The distribution system represents
the link between the transmission grid and the customer. The distribution
system in many instances involves voltages up to 35kV.
All options that
reduce system energy losses will have a direct impact on reducing emissions
of greenhouse gases. There are many different ways to improve the efficiency
and reduce losses in the distribution system. In addition to options for
improving distribution line performance, improvements can be made in the
equipment used on the system, such as transformers, which are a major source
of energy loss.
The text below discusses several specific
areas for distribution improvements:
Compensation to Reduce Reactive Power
Distribution System Automation
System Voltage Optimization and Phase
Lower Loss Transformers
Dispersed Energy Storage
Point of Use Automated
Energy losses in transmission lines and
transformers are of two kinds: resistive and reactive. Losses caused by the
resistive component of the load cannot be avoided, while losses coming from
reactive component of the load can be. Reactive losses come from circuit
capacitance (negative), and circuit inductance (positive).
The use of electric
motors requires that the distribution system deliver a form of power known
as “reactive power.” In residential areas, this is generally not a problem
because of the small size and limited number of motors. For commercial and
industrial customers, the situation may be quite different. In rural areas
with high concentrations of oil and/or water wells, reactive power is a
significant potion of the load. Supplying large amounts of reactive power
through the distribution system increases current and energy losses.
When capacitors of
appropriate size are added to the grid at appropriate locations, the energy
losses can be minimized by reducing the reactive power component, thereby
reducing the observed power demand. Connecting capacitors to the
distribution system compensates for the reactive power and reduces current
energy losses back through the power system.
reactive power (correcting the power factor by adding capacitors) improves
the efficiency of the electric system by reducing the amount of current
flowing in a line, thereby reducing the line losses and reducing greenhouse
gas emissions. Power factor correction capacitors for application on primary
distribution feeders are commercially available for use on the full range of
voltage levels and in practical kVAr sizes. Power factor correction
capacitors can be installed with switches and relays that sense low and high
Automation (DA) refers to a system that enables an electric utility to
remotely monitor, coordinate, and operate distribution components in a
real-time mode. In a DA system, there are feeder automation options that
include: demand side management (DSM), remote switch control, integrated
volt-var control, service restoration, feeder configuration, trouble call,
fault location/isolation; load check, and safety checks. There are also
customer automation options that include: remote metering, load control,
load shedding and shaping for emergencies; economic operation; cold load
pickup, remote connect/disconnect, trouble call, and tamper detection.
Some of these
services may have the net effect of increasing the overall level of
efficiency of the electric system, in addition to improving overall electric
service. The efficiency increases are gained by optimizing power flows on
lines, which reduces line losses. Increased efficiency not only means
reduced costs; it also means reduced greenhouse gas emissions as less
generation is used to provide the same level of service.
The reliable and cost-effective operation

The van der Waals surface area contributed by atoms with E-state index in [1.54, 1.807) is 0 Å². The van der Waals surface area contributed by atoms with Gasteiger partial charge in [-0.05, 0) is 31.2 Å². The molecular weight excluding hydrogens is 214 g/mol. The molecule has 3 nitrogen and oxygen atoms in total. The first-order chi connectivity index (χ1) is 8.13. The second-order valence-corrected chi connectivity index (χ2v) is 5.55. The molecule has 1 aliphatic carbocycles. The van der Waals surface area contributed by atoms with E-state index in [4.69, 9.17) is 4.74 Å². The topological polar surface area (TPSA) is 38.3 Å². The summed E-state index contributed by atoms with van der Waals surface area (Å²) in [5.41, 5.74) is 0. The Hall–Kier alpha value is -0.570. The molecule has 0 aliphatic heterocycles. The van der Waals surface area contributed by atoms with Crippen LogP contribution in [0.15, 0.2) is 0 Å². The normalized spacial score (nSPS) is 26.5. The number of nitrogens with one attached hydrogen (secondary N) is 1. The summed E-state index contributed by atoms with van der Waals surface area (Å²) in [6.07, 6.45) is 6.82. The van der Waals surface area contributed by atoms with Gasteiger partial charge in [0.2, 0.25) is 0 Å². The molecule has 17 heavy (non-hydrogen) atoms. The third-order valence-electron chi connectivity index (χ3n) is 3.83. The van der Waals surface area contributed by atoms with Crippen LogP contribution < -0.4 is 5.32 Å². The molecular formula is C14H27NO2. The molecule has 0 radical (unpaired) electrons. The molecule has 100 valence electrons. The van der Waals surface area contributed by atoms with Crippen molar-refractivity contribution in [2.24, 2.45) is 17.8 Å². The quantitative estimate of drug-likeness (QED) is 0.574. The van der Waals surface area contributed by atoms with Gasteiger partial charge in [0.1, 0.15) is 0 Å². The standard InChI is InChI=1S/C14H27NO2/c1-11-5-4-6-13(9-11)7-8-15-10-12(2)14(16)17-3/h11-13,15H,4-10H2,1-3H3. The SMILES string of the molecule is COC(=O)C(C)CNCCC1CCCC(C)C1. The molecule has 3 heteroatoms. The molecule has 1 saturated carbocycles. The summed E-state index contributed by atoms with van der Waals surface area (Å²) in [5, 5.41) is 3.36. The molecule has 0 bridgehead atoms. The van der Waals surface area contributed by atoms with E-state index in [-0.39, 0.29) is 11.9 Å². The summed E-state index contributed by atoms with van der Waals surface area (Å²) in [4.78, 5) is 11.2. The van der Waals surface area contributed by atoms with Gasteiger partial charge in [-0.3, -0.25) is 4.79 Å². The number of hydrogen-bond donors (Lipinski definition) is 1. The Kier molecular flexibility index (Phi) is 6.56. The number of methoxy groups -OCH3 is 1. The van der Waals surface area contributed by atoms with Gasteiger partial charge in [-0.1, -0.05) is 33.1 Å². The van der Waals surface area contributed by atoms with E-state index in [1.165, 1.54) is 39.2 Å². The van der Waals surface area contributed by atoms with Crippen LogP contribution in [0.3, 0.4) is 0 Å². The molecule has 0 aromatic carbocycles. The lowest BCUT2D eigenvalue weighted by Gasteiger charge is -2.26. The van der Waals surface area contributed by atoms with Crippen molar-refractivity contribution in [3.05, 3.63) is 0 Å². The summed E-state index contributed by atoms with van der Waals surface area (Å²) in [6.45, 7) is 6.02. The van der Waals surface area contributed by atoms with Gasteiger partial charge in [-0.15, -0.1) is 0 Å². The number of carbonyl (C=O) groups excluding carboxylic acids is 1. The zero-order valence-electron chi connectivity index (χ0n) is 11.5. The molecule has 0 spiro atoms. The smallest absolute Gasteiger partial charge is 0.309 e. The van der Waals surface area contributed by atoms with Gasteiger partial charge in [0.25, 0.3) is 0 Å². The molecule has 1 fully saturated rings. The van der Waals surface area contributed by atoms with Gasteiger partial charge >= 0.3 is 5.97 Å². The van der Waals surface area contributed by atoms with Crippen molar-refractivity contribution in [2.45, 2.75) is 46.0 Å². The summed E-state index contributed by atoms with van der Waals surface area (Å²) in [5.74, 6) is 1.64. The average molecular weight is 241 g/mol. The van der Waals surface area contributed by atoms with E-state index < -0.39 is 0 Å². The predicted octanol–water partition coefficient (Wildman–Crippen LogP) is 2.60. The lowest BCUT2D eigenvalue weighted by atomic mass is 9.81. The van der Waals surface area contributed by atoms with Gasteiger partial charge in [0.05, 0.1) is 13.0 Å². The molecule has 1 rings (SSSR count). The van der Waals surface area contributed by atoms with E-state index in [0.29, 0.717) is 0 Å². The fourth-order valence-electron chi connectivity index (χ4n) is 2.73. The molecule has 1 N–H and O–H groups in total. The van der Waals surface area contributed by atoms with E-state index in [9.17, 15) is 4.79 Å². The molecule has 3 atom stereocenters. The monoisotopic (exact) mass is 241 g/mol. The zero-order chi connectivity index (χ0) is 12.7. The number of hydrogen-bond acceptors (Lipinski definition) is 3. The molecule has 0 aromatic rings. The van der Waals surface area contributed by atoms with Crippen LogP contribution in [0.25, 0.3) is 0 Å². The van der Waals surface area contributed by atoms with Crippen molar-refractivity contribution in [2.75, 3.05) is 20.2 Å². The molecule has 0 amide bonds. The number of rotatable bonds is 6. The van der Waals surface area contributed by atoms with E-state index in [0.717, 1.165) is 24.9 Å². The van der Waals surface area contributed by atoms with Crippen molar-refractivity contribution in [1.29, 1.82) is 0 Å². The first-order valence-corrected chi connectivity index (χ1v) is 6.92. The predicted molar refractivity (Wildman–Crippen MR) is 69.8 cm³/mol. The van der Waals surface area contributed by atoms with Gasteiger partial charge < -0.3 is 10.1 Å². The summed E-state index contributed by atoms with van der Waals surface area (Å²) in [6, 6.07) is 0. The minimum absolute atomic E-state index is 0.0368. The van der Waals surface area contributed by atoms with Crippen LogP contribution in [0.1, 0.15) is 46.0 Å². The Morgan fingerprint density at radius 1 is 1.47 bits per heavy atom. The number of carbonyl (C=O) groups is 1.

of the distribution power system will become increasingly reliant on an
overlaying, complex information infrastructure of field equipment,
communications links, integrated sets of applications, and data from other
systems. For the power system to operate reliably, this information
infrastructure also must be reliable and well-managed for DA functions to be
efficiently and effectively implemented and maintained over the long term.
Only with a reliable information infrastructure can DA functions be trusted
and, therefore, fully used in distribution operations by distribution
Together, these services help optimize line
power flow and increase system efficiency (and reduce cost), which reduces
generation demand and the emission of greenhouse gases, while providing the
same level of service. Work on superconducting technology (and other
products) is underway that is expected to further increase efficiency of
Electric energy is supplied to customers at
a utilization voltage that is maintained within prescribed limits to insure
proper operation of customer equipment. Maintaining the voltage as close to
the standard as is practical controls electrical losses and contributes to
improved system efficiency. Improved reliability through reduction in forced
outages will have a secondary benefit in the form of fewer hours of lost
production and a higher quality of life for customers.
Careful engineering of distribution system
components and the use of voltage-regulating equipment are required.
Connecting single-phase load in a careful way eliminates losses associated
with residual current flow. These reductions in distribution system losses
in turn reduce generation demand and GHG emissions.
Voltage regulation is accomplished by
adjusting the turns ratio of transformers and by the control of reactive
power. Automatic control of transformer taps and shunt capacitors and shunt
reactors can be accomplished with Supervisory Control and Data Acquisition (SCADA)
and automation systems.
Distribution transformers are one of the
most widely used elements in the U.S. electric distribution system.
Transformers are the devices that change the voltage of an AC electric
circuit, converting electricity from the high voltage levels in utility
transmission systems to voltages that can safely be used in businesses and
homes. Although used throughout the electric system, they are most commonly
used to reduce the voltage from the distribution level of 4 - 69 kV to the
level required by the customer.
Over 40 million distribution transformers